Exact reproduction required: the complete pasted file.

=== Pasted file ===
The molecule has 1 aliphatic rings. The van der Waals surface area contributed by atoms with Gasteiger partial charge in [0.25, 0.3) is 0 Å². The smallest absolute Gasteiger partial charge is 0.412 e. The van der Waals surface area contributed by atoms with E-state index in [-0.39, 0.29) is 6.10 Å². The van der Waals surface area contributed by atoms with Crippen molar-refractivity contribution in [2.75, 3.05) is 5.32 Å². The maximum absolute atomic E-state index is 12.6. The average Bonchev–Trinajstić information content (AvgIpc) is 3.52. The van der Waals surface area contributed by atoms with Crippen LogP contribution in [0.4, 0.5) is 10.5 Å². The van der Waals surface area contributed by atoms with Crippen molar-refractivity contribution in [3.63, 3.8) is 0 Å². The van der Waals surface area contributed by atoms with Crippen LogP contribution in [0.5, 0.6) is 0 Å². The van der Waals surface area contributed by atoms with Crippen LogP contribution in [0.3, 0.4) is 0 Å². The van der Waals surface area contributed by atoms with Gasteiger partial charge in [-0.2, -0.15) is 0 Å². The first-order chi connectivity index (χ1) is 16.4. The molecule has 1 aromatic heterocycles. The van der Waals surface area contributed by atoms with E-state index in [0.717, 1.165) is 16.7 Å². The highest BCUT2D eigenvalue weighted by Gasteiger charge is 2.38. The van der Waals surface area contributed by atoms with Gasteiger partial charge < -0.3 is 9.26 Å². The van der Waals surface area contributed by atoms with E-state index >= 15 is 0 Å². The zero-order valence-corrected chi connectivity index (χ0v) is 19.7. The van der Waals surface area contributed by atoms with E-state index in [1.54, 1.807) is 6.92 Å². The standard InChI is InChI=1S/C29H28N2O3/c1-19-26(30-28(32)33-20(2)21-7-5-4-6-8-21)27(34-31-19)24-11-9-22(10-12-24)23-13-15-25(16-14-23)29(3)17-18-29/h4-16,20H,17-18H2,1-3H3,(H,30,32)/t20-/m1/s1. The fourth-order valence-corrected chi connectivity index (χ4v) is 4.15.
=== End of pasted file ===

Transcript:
The molecule has 1 aliphatic rings. The van der Waals surface area contributed by atoms with Gasteiger partial charge in [0.25, 0.3) is 0 Å². The smallest absolute Gasteiger partial charge is 0.412 e. The van der Waals surface area contributed by atoms with E-state index in [-0.39, 0.29) is 6.10 Å². The van der Waals surface area contributed by atoms with Crippen molar-refractivity contribution in [2.75, 3.05) is 5.32 Å². The maximum absolute atomic E-state index is 12.6. The average Bonchev–Trinajstić information content (AvgIpc) is 3.52. The van der Waals surface area contributed by atoms with Crippen LogP contribution in [0.4, 0.5) is 10.5 Å². The van der Waals surface area contributed by atoms with Crippen molar-refractivity contribution in [3.63, 3.8) is 0 Å². The van der Waals surface area contributed by atoms with Crippen LogP contribution in [0.5, 0.6) is 0 Å². The van der Waals surface area contributed by atoms with Crippen LogP contribution in [0.3, 0.4) is 0 Å². The van der Waals surface area contributed by atoms with Gasteiger partial charge in [-0.2, -0.15) is 0 Å². The first-order chi connectivity index (χ1) is 16.4. The molecule has 1 aromatic heterocycles. The van der Waals surface area contributed by atoms with E-state index in [0.717, 1.165) is 16.7 Å². The highest BCUT2D eigenvalue weighted by Gasteiger charge is 2.38. The van der Waals surface area contributed by atoms with Gasteiger partial charge < -0.3 is 9.26 Å². The van der Waals surface area contributed by atoms with E-state index >= 15 is 0 Å². The zero-order valence-corrected chi connectivity index (χ0v) is 19.7. The van der Waals surface area contributed by atoms with E-state index in [1.54, 1.807) is 6.92 Å². The standard InChI is InChI=1S/C29H28N2O3/c1-19-26(30-28(32)33-20(2)21-7-5-4-6-8-21)27(34-31-19)24-11-9-22(10-12-24)23-13-15-25(16-14-23)29(3)17-18-29/h4-16,20H,17-18H2,1-3H3,(H,30,32)/t20-/m1/s1. The fourth-order valence-corrected chi connectivity index (χ4v) is 4.15.